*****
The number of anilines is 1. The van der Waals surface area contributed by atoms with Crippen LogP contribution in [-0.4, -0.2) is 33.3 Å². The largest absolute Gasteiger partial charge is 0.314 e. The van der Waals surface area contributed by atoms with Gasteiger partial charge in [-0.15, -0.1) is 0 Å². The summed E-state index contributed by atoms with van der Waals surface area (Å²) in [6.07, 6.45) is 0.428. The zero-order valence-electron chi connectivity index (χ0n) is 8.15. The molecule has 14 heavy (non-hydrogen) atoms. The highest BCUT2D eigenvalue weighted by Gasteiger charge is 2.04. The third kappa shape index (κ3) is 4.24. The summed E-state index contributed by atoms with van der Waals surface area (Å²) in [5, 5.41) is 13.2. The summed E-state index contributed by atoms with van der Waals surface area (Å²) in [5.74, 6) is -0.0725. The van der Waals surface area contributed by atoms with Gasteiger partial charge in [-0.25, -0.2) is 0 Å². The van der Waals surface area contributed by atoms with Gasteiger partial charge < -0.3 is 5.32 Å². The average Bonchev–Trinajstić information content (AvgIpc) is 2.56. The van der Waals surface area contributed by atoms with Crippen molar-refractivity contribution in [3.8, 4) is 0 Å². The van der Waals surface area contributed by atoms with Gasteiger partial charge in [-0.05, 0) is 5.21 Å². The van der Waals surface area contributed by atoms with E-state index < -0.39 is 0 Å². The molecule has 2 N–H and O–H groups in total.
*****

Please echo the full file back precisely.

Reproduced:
The number of anilines is 1. The van der Waals surface area contributed by atoms with Crippen LogP contribution in [-0.4, -0.2) is 33.3 Å². The largest absolute Gasteiger partial charge is 0.314 e. The van der Waals surface area contributed by atoms with Gasteiger partial charge in [-0.15, -0.1) is 0 Å². The summed E-state index contributed by atoms with van der Waals surface area (Å²) in [6.07, 6.45) is 0.428. The zero-order valence-electron chi connectivity index (χ0n) is 8.15. The molecule has 14 heavy (non-hydrogen) atoms. The highest BCUT2D eigenvalue weighted by Gasteiger charge is 2.04. The third kappa shape index (κ3) is 4.24. The summed E-state index contributed by atoms with van der Waals surface area (Å²) in [5, 5.41) is 13.2. The summed E-state index contributed by atoms with van der Waals surface area (Å²) in [5.74, 6) is -0.0725. The van der Waals surface area contributed by atoms with Gasteiger partial charge in [-0.25, -0.2) is 0 Å². The van der Waals surface area contributed by atoms with Gasteiger partial charge < -0.3 is 5.32 Å². The average Bonchev–Trinajstić information content (AvgIpc) is 2.56. The van der Waals surface area contributed by atoms with Crippen molar-refractivity contribution in [3.8, 4) is 0 Å². The van der Waals surface area contributed by atoms with Gasteiger partial charge in [-0.05, 0) is 5.21 Å². The van der Waals surface area contributed by atoms with E-state index < -0.39 is 0 Å². The molecule has 2 N–H and O–H groups in total.